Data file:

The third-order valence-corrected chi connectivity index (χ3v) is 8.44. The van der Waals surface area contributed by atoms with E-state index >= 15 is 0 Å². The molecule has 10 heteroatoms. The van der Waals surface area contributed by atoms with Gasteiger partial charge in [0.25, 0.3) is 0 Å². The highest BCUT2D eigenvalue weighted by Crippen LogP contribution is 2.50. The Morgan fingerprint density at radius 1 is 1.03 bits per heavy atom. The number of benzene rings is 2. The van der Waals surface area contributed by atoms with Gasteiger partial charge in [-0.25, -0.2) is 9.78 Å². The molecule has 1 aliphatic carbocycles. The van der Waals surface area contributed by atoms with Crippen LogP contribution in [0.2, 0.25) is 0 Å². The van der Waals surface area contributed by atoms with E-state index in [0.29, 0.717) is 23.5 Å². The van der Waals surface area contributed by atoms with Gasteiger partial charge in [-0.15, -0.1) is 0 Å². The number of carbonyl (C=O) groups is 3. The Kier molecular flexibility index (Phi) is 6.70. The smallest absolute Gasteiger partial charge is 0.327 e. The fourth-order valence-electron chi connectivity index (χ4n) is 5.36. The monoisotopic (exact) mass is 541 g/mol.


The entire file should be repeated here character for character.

The third-order valence-corrected chi connectivity index (χ3v) is 8.44. The van der Waals surface area contributed by atoms with E-state index >= 15 is 0 Å². The molecule has 10 heteroatoms. The van der Waals surface area contributed by atoms with Gasteiger partial charge in [0.25, 0.3) is 0 Å². The highest BCUT2D eigenvalue weighted by Crippen LogP contribution is 2.50. The Morgan fingerprint density at radius 1 is 1.03 bits per heavy atom. The number of benzene rings is 2. The van der Waals surface area contributed by atoms with Gasteiger partial charge in [-0.25, -0.2) is 9.78 Å². The molecule has 1 aliphatic carbocycles. The van der Waals surface area contributed by atoms with Crippen LogP contribution in [0.2, 0.25) is 0 Å². The van der Waals surface area contributed by atoms with E-state index in [0.29, 0.717) is 23.5 Å². The van der Waals surface area contributed by atoms with Gasteiger partial charge in [-0.15, -0.1) is 0 Å². The number of carbonyl (C=O) groups is 3. The Kier molecular flexibility index (Phi) is 6.70. The smallest absolute Gasteiger partial charge is 0.327 e. The fourth-order valence-electron chi connectivity index (χ4n) is 5.36. The monoisotopic (exact) mass is 541 g/mol.